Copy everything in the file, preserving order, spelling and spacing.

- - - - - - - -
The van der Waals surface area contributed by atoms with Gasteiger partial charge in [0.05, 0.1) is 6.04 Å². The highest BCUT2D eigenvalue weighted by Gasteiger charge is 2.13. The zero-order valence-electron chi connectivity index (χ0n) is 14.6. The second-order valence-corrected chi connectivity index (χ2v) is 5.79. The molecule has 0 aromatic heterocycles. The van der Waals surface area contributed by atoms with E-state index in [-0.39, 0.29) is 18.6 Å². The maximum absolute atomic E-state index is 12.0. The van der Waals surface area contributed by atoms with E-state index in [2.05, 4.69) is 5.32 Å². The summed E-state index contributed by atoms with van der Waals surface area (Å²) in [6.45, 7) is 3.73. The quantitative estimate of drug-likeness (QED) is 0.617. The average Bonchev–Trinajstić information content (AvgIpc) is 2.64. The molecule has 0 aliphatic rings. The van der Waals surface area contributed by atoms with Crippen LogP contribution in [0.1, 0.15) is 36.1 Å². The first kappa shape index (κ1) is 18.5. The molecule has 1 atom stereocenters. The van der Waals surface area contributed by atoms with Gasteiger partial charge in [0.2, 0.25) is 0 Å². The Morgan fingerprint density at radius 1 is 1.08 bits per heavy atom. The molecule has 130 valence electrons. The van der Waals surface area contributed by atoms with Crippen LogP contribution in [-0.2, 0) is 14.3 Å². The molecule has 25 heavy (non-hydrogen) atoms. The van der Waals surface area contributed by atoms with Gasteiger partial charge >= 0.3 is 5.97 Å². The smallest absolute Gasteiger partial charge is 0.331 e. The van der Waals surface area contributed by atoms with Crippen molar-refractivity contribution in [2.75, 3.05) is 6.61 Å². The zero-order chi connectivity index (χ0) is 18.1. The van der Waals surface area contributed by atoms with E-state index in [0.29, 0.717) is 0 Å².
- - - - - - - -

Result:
The van der Waals surface area contributed by atoms with Gasteiger partial charge in [0.05, 0.1) is 6.04 Å². The highest BCUT2D eigenvalue weighted by Gasteiger charge is 2.13. The zero-order valence-electron chi connectivity index (χ0n) is 14.6. The second-order valence-corrected chi connectivity index (χ2v) is 5.79. The molecule has 0 aromatic heterocycles. The van der Waals surface area contributed by atoms with E-state index in [-0.39, 0.29) is 18.6 Å². The maximum absolute atomic E-state index is 12.0. The van der Waals surface area contributed by atoms with E-state index in [2.05, 4.69) is 5.32 Å². The summed E-state index contributed by atoms with van der Waals surface area (Å²) in [6.45, 7) is 3.73. The quantitative estimate of drug-likeness (QED) is 0.617. The average Bonchev–Trinajstić information content (AvgIpc) is 2.64. The molecule has 0 aliphatic rings. The van der Waals surface area contributed by atoms with Crippen LogP contribution in [0.1, 0.15) is 36.1 Å². The first kappa shape index (κ1) is 18.5. The molecule has 1 atom stereocenters. The van der Waals surface area contributed by atoms with Gasteiger partial charge in [0.2, 0.25) is 0 Å². The Morgan fingerprint density at radius 1 is 1.08 bits per heavy atom. The molecule has 130 valence electrons. The van der Waals surface area contributed by atoms with Crippen LogP contribution in [-0.2, 0) is 14.3 Å². The molecule has 25 heavy (non-hydrogen) atoms. The van der Waals surface area contributed by atoms with Gasteiger partial charge >= 0.3 is 5.97 Å². The smallest absolute Gasteiger partial charge is 0.331 e. The van der Waals surface area contributed by atoms with Crippen molar-refractivity contribution in [2.75, 3.05) is 6.61 Å². The zero-order chi connectivity index (χ0) is 18.1. The van der Waals surface area contributed by atoms with E-state index in [0.29, 0.717) is 0 Å².